I’ve dreamed about a book like this, but thought it would be impossible in today’s hyperdynamic environment where every week seems to bring a breakthrough technology, device, or service. But by digging out the underlying trends and principles Kusek and Leonard get under the news and illuminate it. Along the way they provide a brilliantly concise history of the evolution of digital media.

I can’t think of any book more important for artists to get the full re-orientation they need to survive and prosper in the digital era. It’s no less critical for members of the music and broadcasting industries who need to consolidate their thinking into a coherent roadmap for the future. In a word: indispensible.

I had the good fortune of meeting Matthew Daniel of R2G in China a couple of weeks ago. He presented his thoughts on the Chinese music market and reconciling the intrinsic value of music over there. It is very interesting that Intellectual Property has had very little monetary value in China and they are struggling with a situation that the rest of the world is just beginning to learn about.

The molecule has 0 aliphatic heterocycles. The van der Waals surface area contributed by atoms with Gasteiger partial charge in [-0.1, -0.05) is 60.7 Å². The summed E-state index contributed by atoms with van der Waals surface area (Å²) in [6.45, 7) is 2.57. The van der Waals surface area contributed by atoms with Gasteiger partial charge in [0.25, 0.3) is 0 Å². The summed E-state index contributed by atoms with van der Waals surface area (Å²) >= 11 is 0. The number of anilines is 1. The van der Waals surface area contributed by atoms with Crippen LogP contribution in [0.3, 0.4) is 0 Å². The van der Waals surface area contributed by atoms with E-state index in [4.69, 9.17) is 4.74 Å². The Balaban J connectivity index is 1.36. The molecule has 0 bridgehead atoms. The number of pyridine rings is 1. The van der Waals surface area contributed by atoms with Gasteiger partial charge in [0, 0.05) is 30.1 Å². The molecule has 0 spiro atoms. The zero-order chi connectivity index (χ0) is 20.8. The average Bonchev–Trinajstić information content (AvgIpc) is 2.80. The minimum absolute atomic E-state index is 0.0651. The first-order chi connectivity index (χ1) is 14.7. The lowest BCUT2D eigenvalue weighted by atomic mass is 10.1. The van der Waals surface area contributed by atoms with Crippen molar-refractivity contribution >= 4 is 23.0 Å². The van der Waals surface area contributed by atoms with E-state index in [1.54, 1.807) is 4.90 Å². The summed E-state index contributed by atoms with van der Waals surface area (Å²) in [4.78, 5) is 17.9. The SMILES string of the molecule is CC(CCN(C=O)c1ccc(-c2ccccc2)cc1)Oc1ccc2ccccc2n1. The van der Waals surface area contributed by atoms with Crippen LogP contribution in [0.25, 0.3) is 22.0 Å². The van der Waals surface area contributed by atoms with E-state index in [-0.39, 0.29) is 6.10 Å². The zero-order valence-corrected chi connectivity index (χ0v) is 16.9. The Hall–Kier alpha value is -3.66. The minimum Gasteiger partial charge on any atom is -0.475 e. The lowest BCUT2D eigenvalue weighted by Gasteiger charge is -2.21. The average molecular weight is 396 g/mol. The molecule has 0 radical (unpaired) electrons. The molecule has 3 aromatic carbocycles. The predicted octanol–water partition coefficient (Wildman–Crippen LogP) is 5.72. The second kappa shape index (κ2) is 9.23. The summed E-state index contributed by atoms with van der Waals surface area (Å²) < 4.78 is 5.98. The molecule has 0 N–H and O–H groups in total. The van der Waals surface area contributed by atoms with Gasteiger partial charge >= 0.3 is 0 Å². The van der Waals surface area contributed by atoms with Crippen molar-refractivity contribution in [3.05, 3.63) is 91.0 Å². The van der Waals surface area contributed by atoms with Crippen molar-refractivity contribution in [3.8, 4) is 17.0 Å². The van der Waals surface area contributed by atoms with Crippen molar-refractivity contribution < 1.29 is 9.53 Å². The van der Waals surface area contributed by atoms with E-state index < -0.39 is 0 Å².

Music in China has essentially always been free. They are now just trying to put structures in place to encourage people to pay for recorded music. Access and Convenience are the keys to his strategy. Lots of lessons to be learned for sure.

“While commercial music consumption has never been more widespread in the known history of man, and with the Internet offering the most capacious vehicle the world has ever seen to disseminate the near infinite body of musical works that exists universally to the greatest number of people, the existing music industry powers-that-be have yet to formulate a system to set this music free – even 10 years after Napster showed the way technologically.

And as elements in the music industry still continue to control the amount of legally accessible music to consumers, and only feed them the acts from which it can make the most money while keeping its vast catalogs in obviously porous vaults, other companies and intermediaries have capitalized on the clarion call to set the music free in all senses of the word. But some of these very companies and intermediaries are themselves simply in the game to enrich themselves via other ancillary services and products which use the pull of music and the accompanying audience, with minimal revenues trickling back to the very creators of the music.